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Vaquera's Witty Show Played Off The Basic Bitch [NYFW]

Ah, the basic bitch. She who loves lattes of pumpkin and spice is widely derided, ranking somewhere below the Untouchables in the Indian Caste system. The idea of the basic who loves brunch and barrel curls is one that would never be associated with Vaquera, the downtown label which has previously repped an aesthetic akin to dirty Elizabethan royalty mixed with Seinfeld’s puffy shirt. So, in a genius twist, Vaquera’s SS17 show, hosted by Red Bull Studios New York, was dedicated to sorority girls, in a collection that designer Bryn Taubensee dubbed, “Greek versus Greek.”

Vaquera’s trio of designers (Taubensee, Patric Dicaprio, and David Moses) are always striving to be new, different, to stand out amongst the young brands that they tend to be grouped in with. “We’re really sick of seeing our designs in Zara and on everyone,” said Dicaprio. “We want to move to the next level. We want to surprise people. We’re excited as fashion designers by fashion that is new, to see something you haven’t seen a thousand times.” And in order to avoid anything that resembles an overblown trend, Taubensee, Dicaprio, and Moses leaned on references that other designers wouldn’t touch: Vera Bradley, Lily Pulitzer. Abercrombie was a clear influence (Dicaprio described the old A&F quarterlies as “completely insane!”). “We had a campaign shoot with [photographer] Ethan James Green, and that was really heavily inspired by those Abercrombie images,” said Moses. “It definitely made its way in, like with the cargo pants.”

Sorority members do eventually finish school, and graduation was a clear theme; a number of looks came complete with graduation caps. No self-respecting Kappa would actually wear any of these clothes, even the toga-like looks—the influence may have been basic, but the garments themselves were anything but, featuring Vaquera’s trademark ruffles and cutouts and voluminous, unorthodox (for the 21st century, at least) silhouettes. We somehow don’t think that the idiosyncratic details, like hanging pot holders, will be ending up at any keggers. But the clothes were, in a way, more commercial than in past seasons, sturdily constructed, more wearable for the average person. The designers are graduating to a new level, and perhaps a more salable one. And so of course, by poking fun at the status quo, they’re pushing back.

🎓We graduated 🎓 rg @bri.skye 🎓

A photo posted by @vaquera.nyc on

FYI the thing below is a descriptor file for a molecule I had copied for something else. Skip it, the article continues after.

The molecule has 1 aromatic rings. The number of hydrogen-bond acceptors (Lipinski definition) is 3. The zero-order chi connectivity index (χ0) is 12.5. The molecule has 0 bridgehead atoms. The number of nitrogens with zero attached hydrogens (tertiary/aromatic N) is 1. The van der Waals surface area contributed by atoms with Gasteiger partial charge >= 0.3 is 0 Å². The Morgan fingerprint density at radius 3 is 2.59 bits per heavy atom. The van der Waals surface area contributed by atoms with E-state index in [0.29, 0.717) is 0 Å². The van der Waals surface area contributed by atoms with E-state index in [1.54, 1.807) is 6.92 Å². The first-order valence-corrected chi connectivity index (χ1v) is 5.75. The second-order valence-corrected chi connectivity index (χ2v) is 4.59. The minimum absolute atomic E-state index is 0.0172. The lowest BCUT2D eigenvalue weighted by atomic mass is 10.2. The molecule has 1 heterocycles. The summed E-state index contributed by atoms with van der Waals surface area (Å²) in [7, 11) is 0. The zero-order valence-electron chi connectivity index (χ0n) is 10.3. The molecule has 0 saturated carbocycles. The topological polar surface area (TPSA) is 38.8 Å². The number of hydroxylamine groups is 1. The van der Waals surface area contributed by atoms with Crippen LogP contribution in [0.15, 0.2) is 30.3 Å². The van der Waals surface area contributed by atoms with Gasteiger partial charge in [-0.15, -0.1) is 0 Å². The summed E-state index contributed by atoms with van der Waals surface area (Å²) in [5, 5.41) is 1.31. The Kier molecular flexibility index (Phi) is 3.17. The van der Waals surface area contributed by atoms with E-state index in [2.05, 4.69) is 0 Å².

It’s In The Details…

Vaquera played with commonly re-appropriated images, like the Superman logo and the Rolling Stones’ iconic tongue. My favorite version utilized that endlessly reprinted picture of Che Guevara, which they used on a baby tee (as in, literally for a baby) casually strewn across a male model’s back. Dicaprio explained that Guevara is like “the boy version of Marilyn Monroe,” an originally transgressive figure whose image has been used so many times that they’ve been rendered meaningless (Monroe was also featured).

Surreal Soundtrack…

There was a rock remix of Lil’ Mama’s ageless classic “Lip Gloss.” It was perfect.

We Spied…

Every hip person within ten miles of Chinatown or Bushwick, as well as actresses/artists/It Girls Hari Nef and India Salvör Menuez. Milk faves Torraine Futurum and Zoë Bleu (one of Moses’ close friends) modeled in the show.

The Look That Gave Us Life…

A white ruffled crop top with a matching skirt that was sliced up all the way to the hips was stunning. The model also wore a graduation cap, signed by friends for authenticity. “We always do a wedding look,” said Moses. “So it was our wedding/graduation look. It’s a fusion!” Another gorgeous crop top/mid-length skirt combo (worn by Bleu) featured mint and white stripes and draping that left one breast exposed.

Adding to Our Shopping List…

Expansive harem-like pants looked so comfortable, and we loved all of the ruffled crop tops. Vaquera also explored swimwear—a Vera Bradley-patterned bikini was paired with a matching tie, perfect for an Avril Lavigne concert on Nantucket.

Photos taken exclusively for Milk by Maya Fuhr.

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